We deregistered him shortly after the start of Year 1, to begin our journey in home education. There was an immediate improvement in his happiness and behaviour. We struggled, back then, to find the kind of community we needed, so our first adventure in home education was a lonely one. He made friends easily in many other places, but the home ed life is so much easier when you’ve got a network of people taking the same route as you.
The Home Ed Hokey Cokey.
When his friends started junior school, he wanted to do the same, so we applied for a place for him, just to give it a go. It’s fair to say that that was an unmitigated disaster.
We returned him to school happy, confident, able to read, and with an insatiable appetite for history. That changed, long before the half-term holidays.
In retrospect, I’m not sure why we stuck it out as long as we did. By this time, I knew that he was learning differently to other children, knew that he had struggles that weren’t ‘normal’. We’d committed to giving school a fair go, though, so we kept going. I lost count of how many meetings I went to, how many times I asked the school for help. They offered extra work, when he was already exhausted from keeping it together during the school day, and took his breaktimes and lunchtimes when he hadn’t finished what he was expected to do. Unhelpful, and ineffective.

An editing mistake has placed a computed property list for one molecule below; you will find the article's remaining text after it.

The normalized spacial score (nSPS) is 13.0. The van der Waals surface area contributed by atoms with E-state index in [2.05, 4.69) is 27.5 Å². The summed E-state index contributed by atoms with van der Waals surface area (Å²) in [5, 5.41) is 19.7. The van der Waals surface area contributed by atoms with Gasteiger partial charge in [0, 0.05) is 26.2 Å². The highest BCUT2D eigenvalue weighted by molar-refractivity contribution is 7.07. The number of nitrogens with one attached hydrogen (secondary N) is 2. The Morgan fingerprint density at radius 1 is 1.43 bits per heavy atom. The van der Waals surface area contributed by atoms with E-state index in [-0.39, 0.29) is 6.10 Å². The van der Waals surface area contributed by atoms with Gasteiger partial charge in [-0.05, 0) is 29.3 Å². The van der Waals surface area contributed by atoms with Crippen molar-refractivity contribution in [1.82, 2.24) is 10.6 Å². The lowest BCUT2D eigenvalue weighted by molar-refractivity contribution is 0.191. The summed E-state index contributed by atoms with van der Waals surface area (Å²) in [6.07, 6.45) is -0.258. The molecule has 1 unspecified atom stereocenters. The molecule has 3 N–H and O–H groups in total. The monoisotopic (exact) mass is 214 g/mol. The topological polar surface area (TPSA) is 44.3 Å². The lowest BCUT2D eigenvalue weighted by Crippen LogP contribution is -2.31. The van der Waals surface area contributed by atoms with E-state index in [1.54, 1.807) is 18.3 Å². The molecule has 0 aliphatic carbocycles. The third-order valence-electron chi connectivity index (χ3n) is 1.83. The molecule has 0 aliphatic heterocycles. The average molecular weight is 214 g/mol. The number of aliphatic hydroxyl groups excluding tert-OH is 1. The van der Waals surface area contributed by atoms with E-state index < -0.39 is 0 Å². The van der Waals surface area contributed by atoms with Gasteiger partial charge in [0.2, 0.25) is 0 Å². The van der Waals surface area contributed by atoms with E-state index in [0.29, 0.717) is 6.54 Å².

Lack Of Support For Special Needs.
The dyslexia test we eventually had done privately, reinforced everything I’d observed. He had slight processing difficulties, very poor working memory, dyslexic tendencies, and probably dyspraxia as well. The report wasn’t of any interest to the school – the cynic in me thinks his difficulties weren’t severe enough to bring any increased funding their way.
By the end of Year 4, we had decided that we were going to take the leap and deregister everyone.
My eldest was going into Year 6, so we let her choose. She opted to come out of school, and was at home for a year. What we learned from that is that she likes someone to tell her what to do all the time, and she doesn’t like it to be me. She went back to school for Year 7, and thrives there. (Incidentally, missing the SATs year didn’t harm her progress, she slotted back in where she left off. The only problem is that the school computer systems don’t know how to work out targets for people without SATs results).